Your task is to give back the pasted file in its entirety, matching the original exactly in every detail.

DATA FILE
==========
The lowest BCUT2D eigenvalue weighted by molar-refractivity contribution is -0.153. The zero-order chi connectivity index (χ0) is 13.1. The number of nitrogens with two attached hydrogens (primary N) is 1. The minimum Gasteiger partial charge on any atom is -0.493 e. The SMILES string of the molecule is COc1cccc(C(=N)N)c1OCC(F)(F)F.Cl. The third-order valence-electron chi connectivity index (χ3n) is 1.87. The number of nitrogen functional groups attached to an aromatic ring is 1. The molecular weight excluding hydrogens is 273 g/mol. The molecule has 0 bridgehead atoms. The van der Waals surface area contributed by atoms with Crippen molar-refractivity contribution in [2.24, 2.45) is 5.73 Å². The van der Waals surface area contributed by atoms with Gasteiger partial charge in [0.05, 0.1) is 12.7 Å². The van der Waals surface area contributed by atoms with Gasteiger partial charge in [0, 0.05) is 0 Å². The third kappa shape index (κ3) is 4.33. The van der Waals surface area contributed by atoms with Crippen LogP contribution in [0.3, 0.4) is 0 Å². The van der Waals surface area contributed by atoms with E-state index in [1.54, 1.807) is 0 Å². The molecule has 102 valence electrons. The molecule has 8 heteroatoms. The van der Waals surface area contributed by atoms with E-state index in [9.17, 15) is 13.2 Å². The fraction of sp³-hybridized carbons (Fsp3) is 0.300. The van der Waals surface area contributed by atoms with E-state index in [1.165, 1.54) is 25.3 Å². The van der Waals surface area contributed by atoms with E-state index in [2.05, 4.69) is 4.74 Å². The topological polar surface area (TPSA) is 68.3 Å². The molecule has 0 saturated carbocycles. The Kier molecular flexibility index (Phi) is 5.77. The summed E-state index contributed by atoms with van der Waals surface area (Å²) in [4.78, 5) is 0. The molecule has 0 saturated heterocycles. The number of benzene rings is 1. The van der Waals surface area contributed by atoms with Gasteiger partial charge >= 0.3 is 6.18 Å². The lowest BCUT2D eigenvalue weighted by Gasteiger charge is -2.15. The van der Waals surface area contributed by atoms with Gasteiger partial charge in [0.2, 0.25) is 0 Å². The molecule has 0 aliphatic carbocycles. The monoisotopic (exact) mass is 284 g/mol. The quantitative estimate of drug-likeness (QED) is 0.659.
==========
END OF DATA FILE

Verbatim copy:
The lowest BCUT2D eigenvalue weighted by molar-refractivity contribution is -0.153. The zero-order chi connectivity index (χ0) is 13.1. The number of nitrogens with two attached hydrogens (primary N) is 1. The minimum Gasteiger partial charge on any atom is -0.493 e. The SMILES string of the molecule is COc1cccc(C(=N)N)c1OCC(F)(F)F.Cl. The third-order valence-electron chi connectivity index (χ3n) is 1.87. The number of nitrogen functional groups attached to an aromatic ring is 1. The molecular weight excluding hydrogens is 273 g/mol. The molecule has 0 bridgehead atoms. The van der Waals surface area contributed by atoms with Crippen molar-refractivity contribution in [2.24, 2.45) is 5.73 Å². The van der Waals surface area contributed by atoms with Gasteiger partial charge in [0.05, 0.1) is 12.7 Å². The van der Waals surface area contributed by atoms with Gasteiger partial charge in [0, 0.05) is 0 Å². The third kappa shape index (κ3) is 4.33. The van der Waals surface area contributed by atoms with Crippen LogP contribution in [0.3, 0.4) is 0 Å². The van der Waals surface area contributed by atoms with E-state index in [1.54, 1.807) is 0 Å². The molecule has 102 valence electrons. The molecule has 8 heteroatoms. The van der Waals surface area contributed by atoms with E-state index in [9.17, 15) is 13.2 Å². The fraction of sp³-hybridized carbons (Fsp3) is 0.300. The van der Waals surface area contributed by atoms with E-state index in [1.165, 1.54) is 25.3 Å². The van der Waals surface area contributed by atoms with E-state index in [2.05, 4.69) is 4.74 Å². The topological polar surface area (TPSA) is 68.3 Å². The molecule has 0 saturated carbocycles. The Kier molecular flexibility index (Phi) is 5.77. The summed E-state index contributed by atoms with van der Waals surface area (Å²) in [4.78, 5) is 0. The molecule has 0 saturated heterocycles. The number of benzene rings is 1. The van der Waals surface area contributed by atoms with Gasteiger partial charge >= 0.3 is 6.18 Å². The lowest BCUT2D eigenvalue weighted by Gasteiger charge is -2.15. The van der Waals surface area contributed by atoms with Gasteiger partial charge in [0.2, 0.25) is 0 Å². The molecule has 0 aliphatic carbocycles. The monoisotopic (exact) mass is 284 g/mol. The quantitative estimate of drug-likeness (QED) is 0.659.